Even the most experienced email marketers make mistakes—sometimes time and again. This article discusses five such mistakes and offers tips so you don't sacrifice your emails to the junk folder.
1. Leaving the Subject Line for Last
You spend all that time perfecting the creative, the message, the positioning, copy, offer, content, disclaimer, targeting of the audience, and you're getting ready to launch. Wait... that's right, you still need a subject line! Hurry, just use the email header! This mistake happens more than you would think. Suddenly, the subject line becomes an afterthought.
Remember, if the subject line does not catch your subscribers' eye, the rest of the email will be irrelevant, regardless of how awesome it is, because it won't be opened; that's why the subject line is often referred to as the gatekeeper.
Tip: Begin your subject line strategy from the start so that you have time to research past performance; also, email it to your inbox and your co-workers' for input, to help further tweak it and perfect it. Take the time to create a subject line that YOU would open based on those previous steps and on subject line best-practices. Then, continually test to see what resonates with your specific audience.
2. Mailing Irrelevant Content
Emailing content that serves the agenda of the company but doesn't take into account what the recipient would find valuable seems like an obvious hazard. However, with immediate goals looming and marketing initiatives that need supporting, this mistake can easily become reality.
If you want to keep subscribers engaged, you need to create a consistently positive experience for them, and a big part of that is tailoring the content to meet their needs and interests. Otherwise, you will eventually have an inactive audience on your hands. And keep in mind that re-engagement campaigns require more resources—and, though essential, they are generally not as effective as a strong retention strategy to begin with.
Tip: You can achieve content relevance by sending tailored content to strategically segmented audiences, created based on actions taken by the recipient. For example: opens, clicks, purchases, and sign-ups are a few common actions that are used to create segments. Creative (including copy) can be further positioned to speak to these delineated audiences. Out of all the optimization available in email marketing, segmentation, if done correctly, provides the notable metric lifts companies are looking for.
3. Expecting New Creative to Immediately Lift Metrics
Although changes in creative (including template updates) can improve user experience and strengthen your brand, do not expect an immediate lift in metrics. In fact, you might even prepare for an initial drop.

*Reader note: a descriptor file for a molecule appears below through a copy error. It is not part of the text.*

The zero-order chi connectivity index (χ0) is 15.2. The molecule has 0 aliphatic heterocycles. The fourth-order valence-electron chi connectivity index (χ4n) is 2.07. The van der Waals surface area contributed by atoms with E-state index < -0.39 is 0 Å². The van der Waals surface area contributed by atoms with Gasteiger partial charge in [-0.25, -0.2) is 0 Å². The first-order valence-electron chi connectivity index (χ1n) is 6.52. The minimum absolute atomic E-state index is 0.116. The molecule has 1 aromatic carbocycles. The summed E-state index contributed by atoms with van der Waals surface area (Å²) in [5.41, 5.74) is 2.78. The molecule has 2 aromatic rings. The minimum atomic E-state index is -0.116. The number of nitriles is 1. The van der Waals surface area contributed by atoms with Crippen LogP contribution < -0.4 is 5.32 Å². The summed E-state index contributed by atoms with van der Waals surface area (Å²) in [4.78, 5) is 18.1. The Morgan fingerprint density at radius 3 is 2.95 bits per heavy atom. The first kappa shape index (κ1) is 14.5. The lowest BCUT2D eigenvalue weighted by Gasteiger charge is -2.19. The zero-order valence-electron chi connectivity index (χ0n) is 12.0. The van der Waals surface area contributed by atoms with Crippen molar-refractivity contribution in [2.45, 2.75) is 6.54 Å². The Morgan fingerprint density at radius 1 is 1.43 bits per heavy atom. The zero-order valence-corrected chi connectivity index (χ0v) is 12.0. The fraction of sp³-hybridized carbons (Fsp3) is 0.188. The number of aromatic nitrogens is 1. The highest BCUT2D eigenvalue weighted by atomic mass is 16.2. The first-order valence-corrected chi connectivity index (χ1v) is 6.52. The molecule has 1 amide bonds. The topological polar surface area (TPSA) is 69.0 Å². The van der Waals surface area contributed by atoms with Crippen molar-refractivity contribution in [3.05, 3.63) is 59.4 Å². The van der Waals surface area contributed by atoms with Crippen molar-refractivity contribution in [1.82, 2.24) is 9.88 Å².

Humans are creatures of habit, and new creative, although greatly improved, does not always translate to increased response, at least not initially. Do not let that fact dissuade you from updating your creative, but do keep in mind key features of the creative that can provide an improvement to metrics, such as the placement of the CTA and number of products offered, to name a couple.
Tip: A/B-test your creative updates to make minor tweaks and optimizations—before deciding to embark on a complete overhaul. If you do decide you go the more daring route, keep in mind that metrics may dip, but then eventually return to normal, if not eventually lift down the road after subscribers become accustomed to and anticipate your breathtaking emails. If they don't, try something new, or consider returning to the original template and optimizing it.
4. Focusing Only on ROI
One of email marketing's strengths is its ridiculous(ly good) ROI. However, don't let ROI become the sole focus of your email marketing program. Email marketing is relationship marketing. Yes, even in B2B lead generation with a purchased list (but please do not purchase your list). It is up to you to create positive experiences that over time will build the strength of your brand image, which will translate to more revenue generated.
Sure, you can blast out emails left and right, and squeeze every ounce of engagement out of the audience. After all, if 10 mailings a week are good, 20 must be even better, right? Unfortunately, even your best friends can get on your nerves if they start showing up at your house every day, at odd hours of the morning and on weekends, because you happened to answer his/her call on Friday night.
Tip: Balance is the key, so carefully monitor open rate and click rate to find the right balance. Use a weekly/monthly email calendar, planned in advance, to set a frequency strategy and keep track of how often you are mailing your audience, including various segments.
5. Thinking Email Exists in a Silo
Though often characterized as an autonomous channel, email produces the best results when used as part of a multichannel approach. Email is powerful, but it should not stand on its own.
Teams within Marketing will benefit tremendously by sharing information about the performance metrics and takeaways of the channels they're responsible for. Email performance can be directly related to the quality of product or offer, for instance, or it can be boosted with relevant display ads or the awesome efforts of your creative department.
For example, when the product team finds that offering a set of merchandise increases the average order value by 50% over offering a single item, it would benefit you to utilize (or better yet test) this information in your email promotions.
Tip: Set up reporting meetings with players responsible for various channels to discuss email performance and optimization plans.
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Just as there are lot of things you should do in email, there are clearly a few things that you should not do. This list was created based on witnessing, first hand, the mistakes that come up time and time again. Any more you think should be added to the list?